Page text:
Lawrence’s Hope Bouchard looks to shake Cony defender Abby Morrill during a Class A North semifinal game on Feb. 22 at the Augusta Civic Center. Rich Abrahamson/Morning Sentinel

AUGUSTA — A week to prepare for a single basketball is a long time, and Greg Chesley wants to make sure there’s nothing that’s about to catch him off-guard.

Following last week’s Northern Maine title win, the head coach of the Lawrence girls basketball team has spent countless hours watching film of his team’s state championship game opponent. In doing so, he’s tried, in his own words, “to hold it all in” as the days slowly go by.

“It’s a stressful wait, and I’m not sure there’s been much sleep involved,” Chesley said. “Since Friday night, I don’t know that there’s a Brunswick game I haven’t seen. It’s been a lot of nights staying up late, watching games and making sure you’re as ready as you can be.”

Alas, that wait — one that’s felt like seven years to these players rather than seven days — is just about over. On Friday, Lawrence will face Brunswick at 6:05 p.m. at the Augusta Civic Center in a Class A state championship battle between two teams that clearly stood above the rest in their respective regional tournaments.

Not once in the Class A North tournament did Lawrence trail any of its three opponents. The No. 2 Bulldogs (18-3) dominated Erskine Academy and Cony to reach the regional final, and although top-ranked Gardiner made a late push in that game, Lawrence stayed in the front the whole way in a 61-54 victory.

Few teams succeed offensively and defensively as much as Lawrence, which has held opponents below the 40-point mark in 13 of 21 games while eclipsing 50 points in all but three. Two of the Bulldogs’ losses came against Gardiner, defeats avenged with the regional final win, with the other coming to Class AA contender Bangor.


Lawrence girls basketball players celebrate after beating Gardiner to win the Class A North championship last Friday at the Augusta Civic Center. Joe Phelan/Kennebec Journal

“Hope Bouchard is a star, and they have a bunch of players around her who can score and defend,” said Brunswick head coach Sam Farrell. “I’ll tell you, watching film, they play some of the toughest man-to-man defense this season. We know they’re well-coached, and that’s a program up in Fairfield that has a lot of tradition.”

Brunswick, no less dominant, fell behind Westbrook 2-1 for 43 seconds early on in their Class A South quarterfinal victory. The top-ranked Dragons (19-2) never trailed again, beating the Blue Blazes with ease before adding victories over Falmouth and Gray-New Gloucester to claim the Southern Maine crown.

Just as Lawrence prides itself on defense, so, too, does Brunswick. In their three regional tournament wins, the Dragons allowed 81 points, including a championship game win in which it held Gray-New Gloucester to 23. Only four times all year has Brunswick allowed more than 40 in a game.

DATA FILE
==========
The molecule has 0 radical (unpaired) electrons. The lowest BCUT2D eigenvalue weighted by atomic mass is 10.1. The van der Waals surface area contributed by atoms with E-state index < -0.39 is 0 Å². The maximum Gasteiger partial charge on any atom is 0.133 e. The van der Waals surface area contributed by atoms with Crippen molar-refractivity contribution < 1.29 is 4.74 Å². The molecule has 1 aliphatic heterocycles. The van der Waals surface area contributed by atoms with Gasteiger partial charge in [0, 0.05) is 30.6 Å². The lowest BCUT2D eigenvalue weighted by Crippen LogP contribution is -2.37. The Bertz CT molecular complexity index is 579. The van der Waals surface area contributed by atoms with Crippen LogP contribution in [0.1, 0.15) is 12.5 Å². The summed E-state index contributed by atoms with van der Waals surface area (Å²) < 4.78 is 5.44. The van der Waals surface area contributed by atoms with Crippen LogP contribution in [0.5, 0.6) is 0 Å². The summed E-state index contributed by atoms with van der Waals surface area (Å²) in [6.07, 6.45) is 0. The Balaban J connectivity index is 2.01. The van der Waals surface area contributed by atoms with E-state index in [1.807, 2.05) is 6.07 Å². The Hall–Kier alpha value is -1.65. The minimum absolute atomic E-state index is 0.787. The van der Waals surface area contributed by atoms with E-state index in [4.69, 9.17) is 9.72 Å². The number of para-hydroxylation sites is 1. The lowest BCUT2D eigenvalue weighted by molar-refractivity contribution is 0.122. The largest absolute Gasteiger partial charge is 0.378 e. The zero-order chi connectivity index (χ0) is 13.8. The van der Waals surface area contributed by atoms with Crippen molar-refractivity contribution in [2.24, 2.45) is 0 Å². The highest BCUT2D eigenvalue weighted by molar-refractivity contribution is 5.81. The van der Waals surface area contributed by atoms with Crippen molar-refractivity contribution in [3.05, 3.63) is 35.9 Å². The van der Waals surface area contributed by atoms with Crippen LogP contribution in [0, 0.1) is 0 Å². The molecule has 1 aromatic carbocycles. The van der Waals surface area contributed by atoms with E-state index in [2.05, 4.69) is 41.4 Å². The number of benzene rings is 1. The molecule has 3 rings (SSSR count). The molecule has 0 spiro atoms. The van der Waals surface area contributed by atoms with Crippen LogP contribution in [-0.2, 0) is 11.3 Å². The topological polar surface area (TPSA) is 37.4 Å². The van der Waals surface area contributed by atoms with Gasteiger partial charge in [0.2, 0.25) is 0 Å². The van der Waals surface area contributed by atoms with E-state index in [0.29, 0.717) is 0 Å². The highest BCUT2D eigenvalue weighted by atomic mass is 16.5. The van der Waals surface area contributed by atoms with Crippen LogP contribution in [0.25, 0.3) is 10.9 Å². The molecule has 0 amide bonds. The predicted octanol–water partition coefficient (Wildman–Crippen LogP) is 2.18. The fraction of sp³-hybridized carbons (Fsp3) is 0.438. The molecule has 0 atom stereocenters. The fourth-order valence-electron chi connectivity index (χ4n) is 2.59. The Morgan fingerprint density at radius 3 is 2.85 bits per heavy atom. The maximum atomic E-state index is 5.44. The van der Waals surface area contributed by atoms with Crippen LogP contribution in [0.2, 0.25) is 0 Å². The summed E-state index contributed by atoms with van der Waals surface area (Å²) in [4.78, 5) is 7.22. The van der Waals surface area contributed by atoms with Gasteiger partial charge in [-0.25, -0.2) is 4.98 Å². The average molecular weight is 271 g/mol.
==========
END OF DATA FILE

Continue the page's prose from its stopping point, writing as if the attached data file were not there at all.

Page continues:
“The thing that stands out to you most is their physicality; they’re a strong, athletic, physical group,” Chesley said. “They’re great on the defensive end, and they’re going to try to trap you and put you into stops you’re not comfortable with. You have to be sure you’re ready for that physicality they’re going to bring.”

Two of Morse’s key players, Dakota Shipley and Maddy Werner, are transfers from nearby Morse High School. Werner is one of the Kennebec Valley Athletic Conference’s top rebounders and shot blockers, and Shipley is a potent scorer who frequently supplies the bulk of the Dragons’ offense.

Then, there’s Kelsie Carlton, a 5-foot-2 senior who can pass and defend with the best of them. She’s the leader of a Brunswick team that will be looking to win the program’s first-ever Gold Ball after the Dragons fell in their only other state championship game appearance in 2017.


“From when the kids get to my youth summer camps and clinics, this is the first thing I point out: We have a banner up there with a blank space where it says ‘state champions,’” Farrell said. “They’ve been thinking about it since they were little; they want to be that team.”

Just as Lawrence avenged its two regular season losses to Gardiner with the regional final win, Brunswick’s Class A South title game victory over Gray-New Gloucester made amends for one of its two defeats. The Dragons’ only other loss came in a 48-44 defeat to Oxford Hills, which just won the AA North championship.

Despite playing zero common opponents, Lawrence and Brunswick are somewhat familiar with one another after meeting in the preseason. The Dragons won that matchup by double digits, though it was a result, the Bulldogs’ Elizabeth Crommett said, that came with a caveat.

“Bri (Poulin) didn’t play that day, and most of us were sick,” Crommett said. “We weren’t shooting it very good, and we were still coming together and adding new girls. We had never played with Maddie Provost before, so we were still getting the chemistry going.”

That chemistry is on point now for the Bulldogs, whose six seniors have been jelling throughout the postseason with Bouchard’s playmaking, Poulin’s post presence and all-around strong outside shooting. It could certainly carry Lawrence to a Gold Ball, one that would be its sixth overall and first since 2015.

As is often the case in the state championship game, winning this one, a game against a Brunswick team that can keep pace with anyone in the state, is Lawrence’s most daunting challenge to date. The Bulldogs, though, know what brought them here — and it’s just what they’re going to trust to carry them through.

“We know we’ll need to push the ball up the court, but that’s something that’s been our goal the entire season,” Poulin said. “We’re going into it with the same mindset we have all year. We’ve been playing really well, and we’re feeling good, so we’re not going to change it up now.”

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